KIP publications

 
year 2015
author(s) Jakob Jordan, Tom Tetzlaff, Mihai Petrovici, Oliver Breitwieser, Ilja Bytschok, Johannes Bill, Johannes Schemmel, Karlheinz Meier and Markus Diesmann
title Deterministic neural networks as sources of uncorrelated noise for probabilistic computations
KIP-Nummer HD-KIP 15-95
KIP-Gruppe(n) F9
document type Paper
Keywords spiking noise, decorrelation, inhibitory feedback, neural sampling
source BMC Neuroscience 2015, 16(Suppl 1):P62
doi doi:10.1186/1471-2202-16-S1-P62
Abstract (en)

Neural-network models of brain function often rely on the presence of noise. To date, the interplay of microscopic noise sources and network function is only poorly understood. In computer simulations and in neuromorphic hardware, the number of noise sources (random-number generators) is limited. In consequence, neurons in large functional network models have to share noise sources and are therefore correlated. In general, it is unclear how shared-noise correlations affect the performance of functional network models. Further, there is so far no solution to the problem of how a limited number of noise sources can supply a large number of functional units with uncorrelated noise.

Here, we investigate the performance of neural Boltzmann machines. We show that correlations in the background activity are detrimental to the sampling performance and that the deviations from the target distribution scale inversely with the number of noise sources. Further, we show that this problem can be overcome by replacing the finite ensemble of independent noise sources by a recurrent neural network with the same number of units. As shown recently, inhibitory feedback, abundant in biological neural networks, serves as a powerful decorrelation mechanism: Shared-noise correlations are actively suppressed by the network dynamics. By exploiting this effect, the network performance is significantly improved. Hence, recurrent neural networks can serve as natural finite-size noise sources for functional neural networks, both in biological and in synthetic neuromorphic substrates. Finally we investigate the impact of sampling network parameters on its ability to faithfully represent a given well-defined distribution. We show that sampling networks with sufficiently strong negative feedback can intrinsically suppress correlations in the background activity, and thereby improve their performance substantially.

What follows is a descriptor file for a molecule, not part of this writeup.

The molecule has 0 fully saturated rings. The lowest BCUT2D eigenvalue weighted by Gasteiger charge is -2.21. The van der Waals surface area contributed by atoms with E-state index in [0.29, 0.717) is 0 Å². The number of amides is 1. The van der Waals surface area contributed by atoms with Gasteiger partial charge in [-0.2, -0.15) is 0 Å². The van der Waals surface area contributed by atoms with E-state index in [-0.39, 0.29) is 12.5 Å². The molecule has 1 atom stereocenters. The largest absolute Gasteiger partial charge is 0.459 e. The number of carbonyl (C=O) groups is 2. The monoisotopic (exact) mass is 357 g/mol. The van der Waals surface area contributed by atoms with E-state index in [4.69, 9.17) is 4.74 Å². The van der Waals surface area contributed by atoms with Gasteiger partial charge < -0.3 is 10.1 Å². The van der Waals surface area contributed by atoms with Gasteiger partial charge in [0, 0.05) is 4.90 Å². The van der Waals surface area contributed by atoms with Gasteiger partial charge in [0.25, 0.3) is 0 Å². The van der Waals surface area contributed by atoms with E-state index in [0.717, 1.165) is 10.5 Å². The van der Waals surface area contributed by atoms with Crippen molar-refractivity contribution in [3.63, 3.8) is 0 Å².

bibtex
@conference{jordan2015noise,
  author   = {Jakob Jordan, Tom Tetzlaff, Mihai Petrovici, Oliver Breitwieser, Ilja Bytschok, Johannes Bill, Johannes Schemmel, Karlheinz Meier and Markus Diesmann},
  title    = {Deterministic neural networks as sources of uncorrelated noise for probabilistic computations},
  booktitle = {},
  year     = {2015},
  volume   = {16},
  pages    = {Suppl 1: P62}
}
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